09/04/2012 10:49 BST | Updated 09/06/2012 06:12 BST

Artwork Of The Week: El Greco's Easter Story

'The Agony in the Garden of Gethsemane' by El Greco (1590)

El Greco's The Agony in the Garden of Gethsemane tells the story of the first event in the story of Christ's Passion, or the Easter Story. The Agony in the Garden refers specifically to the events between Christ's Last Supper and his arrest that led to the Crucifixion; here we can see Christ praying at Gethsemane before accepting his sacrifice.

During his agony, Christ - who can be seen kneeling in the centre - was accompanied by the three apostles St Peter, St John and St James the Greater, who can be seen sleeping in the cave behind him. He prayed to God that his burden would be lifted, "My Father, if it is possible, let this cup pass me by. Nevertheless, let it be as you, not I, would have it." He was then strengthened by an angel who came from heaven, and who can be seen on the top left of the painting holding a cup, a reference to his forthcoming Passion. Judas approaches on the far right, heading towards the garden where he would then give Christ a kiss to identify him to the soldiers that accompany him, and who then arrest him.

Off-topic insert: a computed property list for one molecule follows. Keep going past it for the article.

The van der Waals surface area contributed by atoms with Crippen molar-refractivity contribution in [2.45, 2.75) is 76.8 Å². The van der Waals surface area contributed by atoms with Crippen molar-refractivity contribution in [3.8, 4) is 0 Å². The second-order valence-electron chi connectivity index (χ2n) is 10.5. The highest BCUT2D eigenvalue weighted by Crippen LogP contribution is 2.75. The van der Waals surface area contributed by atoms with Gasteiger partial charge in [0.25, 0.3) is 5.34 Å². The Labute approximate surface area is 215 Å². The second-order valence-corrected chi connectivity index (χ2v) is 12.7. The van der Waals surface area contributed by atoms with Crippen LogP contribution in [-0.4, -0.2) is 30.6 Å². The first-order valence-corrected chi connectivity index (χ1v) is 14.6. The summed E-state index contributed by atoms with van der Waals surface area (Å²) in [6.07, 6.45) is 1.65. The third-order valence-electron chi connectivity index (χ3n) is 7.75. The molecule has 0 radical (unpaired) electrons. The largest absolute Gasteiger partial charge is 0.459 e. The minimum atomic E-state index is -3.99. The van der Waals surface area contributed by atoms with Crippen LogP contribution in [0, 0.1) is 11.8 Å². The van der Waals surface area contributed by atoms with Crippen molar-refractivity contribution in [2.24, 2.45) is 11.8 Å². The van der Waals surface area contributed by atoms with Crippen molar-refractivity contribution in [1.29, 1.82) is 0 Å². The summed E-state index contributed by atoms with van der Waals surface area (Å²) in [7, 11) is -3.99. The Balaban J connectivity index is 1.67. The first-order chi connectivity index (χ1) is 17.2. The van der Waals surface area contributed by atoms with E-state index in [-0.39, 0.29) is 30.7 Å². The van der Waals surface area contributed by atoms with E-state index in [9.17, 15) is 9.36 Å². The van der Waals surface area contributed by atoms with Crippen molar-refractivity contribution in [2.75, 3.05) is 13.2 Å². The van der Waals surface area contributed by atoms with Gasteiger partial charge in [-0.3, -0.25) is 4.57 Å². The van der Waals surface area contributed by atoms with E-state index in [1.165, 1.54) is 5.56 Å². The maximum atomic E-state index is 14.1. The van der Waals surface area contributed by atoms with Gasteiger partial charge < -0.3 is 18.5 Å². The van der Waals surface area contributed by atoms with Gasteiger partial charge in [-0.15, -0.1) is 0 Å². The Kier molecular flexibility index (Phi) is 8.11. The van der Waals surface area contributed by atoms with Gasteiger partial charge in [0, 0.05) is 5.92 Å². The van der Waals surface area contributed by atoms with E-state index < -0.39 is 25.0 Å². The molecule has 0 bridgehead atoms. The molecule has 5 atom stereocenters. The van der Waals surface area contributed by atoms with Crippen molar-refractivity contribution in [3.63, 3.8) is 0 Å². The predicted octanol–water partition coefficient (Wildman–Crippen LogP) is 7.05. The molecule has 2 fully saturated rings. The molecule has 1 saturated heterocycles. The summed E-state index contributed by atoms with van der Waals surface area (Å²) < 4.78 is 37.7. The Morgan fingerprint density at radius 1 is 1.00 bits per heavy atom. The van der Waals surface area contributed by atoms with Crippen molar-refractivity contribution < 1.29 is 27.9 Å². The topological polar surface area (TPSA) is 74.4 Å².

• Philip II, King of Spain commissioned El Greco to paint an altarpiece of The Martyrdom of St Maurice then sacked the artist and had Romulo Cincinnato paint a replacement.
  • El Greco once heavily criticised The Last Judgment painted by Michelangelo on the walls of the Sistine Chapel.
  • Picasso's revolutionary work Les Demoiselles d'Avignon was perhaps an homage to El Greco's The Opening Of The Fifth Seal.

This painting is considered to be one of El Greco's most important and exemplifies his Mannerist style, which emerged in the late Renaissance in Europe. Mannerism celebrated artistic imagination over more naturalistic depictions of the physical world; here, facial features are distorted, the figures are thin and elongated and the artist uses rich, vivid colour, or 'acid' colour as it is sometimes referred to. Furthermore, the composition is complex - in comparison to Renaissance painting, El Greco does not choose a harmonious composition, but uses many elements that lead our eye away from the central Christ figure. These features give the painting an otherworldly feel, an artificial sense of space, which increase the emotional intensity and drama of the scene.

This style of painting is considered to have been influential in the development of modern art, where artists began experimenting with distorted space and perspective, more abstract composition and less realistic depictions of the human form.

You can learn more about El Greco's practice and works at Artfinder. And discover the story of Christ's Passion through art in this collection from Artfinder. Happy Easter!

Jen Bayne, Artfinder